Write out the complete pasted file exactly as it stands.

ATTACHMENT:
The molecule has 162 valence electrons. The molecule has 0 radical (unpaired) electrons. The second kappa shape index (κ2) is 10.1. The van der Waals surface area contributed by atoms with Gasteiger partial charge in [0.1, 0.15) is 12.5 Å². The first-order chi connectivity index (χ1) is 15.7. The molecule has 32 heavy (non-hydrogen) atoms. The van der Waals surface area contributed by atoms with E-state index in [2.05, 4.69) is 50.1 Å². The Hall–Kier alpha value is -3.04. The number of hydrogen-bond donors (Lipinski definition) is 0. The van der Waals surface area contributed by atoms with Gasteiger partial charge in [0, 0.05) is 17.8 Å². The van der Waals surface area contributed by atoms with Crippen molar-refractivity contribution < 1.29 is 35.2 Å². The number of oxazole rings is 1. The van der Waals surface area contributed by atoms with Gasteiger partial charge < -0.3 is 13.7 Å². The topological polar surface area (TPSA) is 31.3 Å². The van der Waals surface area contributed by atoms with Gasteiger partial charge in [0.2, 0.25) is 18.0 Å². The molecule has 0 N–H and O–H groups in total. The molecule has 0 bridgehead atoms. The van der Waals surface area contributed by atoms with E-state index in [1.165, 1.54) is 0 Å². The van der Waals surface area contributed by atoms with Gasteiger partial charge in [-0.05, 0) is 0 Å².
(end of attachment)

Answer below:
The molecule has 162 valence electrons. The molecule has 0 radical (unpaired) electrons. The second kappa shape index (κ2) is 10.1. The van der Waals surface area contributed by atoms with Gasteiger partial charge in [0.1, 0.15) is 12.5 Å². The first-order chi connectivity index (χ1) is 15.7. The molecule has 32 heavy (non-hydrogen) atoms. The van der Waals surface area contributed by atoms with E-state index in [2.05, 4.69) is 50.1 Å². The Hall–Kier alpha value is -3.04. The number of hydrogen-bond donors (Lipinski definition) is 0. The van der Waals surface area contributed by atoms with Gasteiger partial charge in [0, 0.05) is 17.8 Å². The van der Waals surface area contributed by atoms with Crippen molar-refractivity contribution < 1.29 is 35.2 Å². The number of oxazole rings is 1. The van der Waals surface area contributed by atoms with Gasteiger partial charge < -0.3 is 13.7 Å². The topological polar surface area (TPSA) is 31.3 Å². The van der Waals surface area contributed by atoms with Gasteiger partial charge in [0.2, 0.25) is 18.0 Å². The molecule has 0 N–H and O–H groups in total. The molecule has 0 bridgehead atoms. The van der Waals surface area contributed by atoms with E-state index in [1.165, 1.54) is 0 Å². The van der Waals surface area contributed by atoms with Gasteiger partial charge in [-0.05, 0) is 0 Å².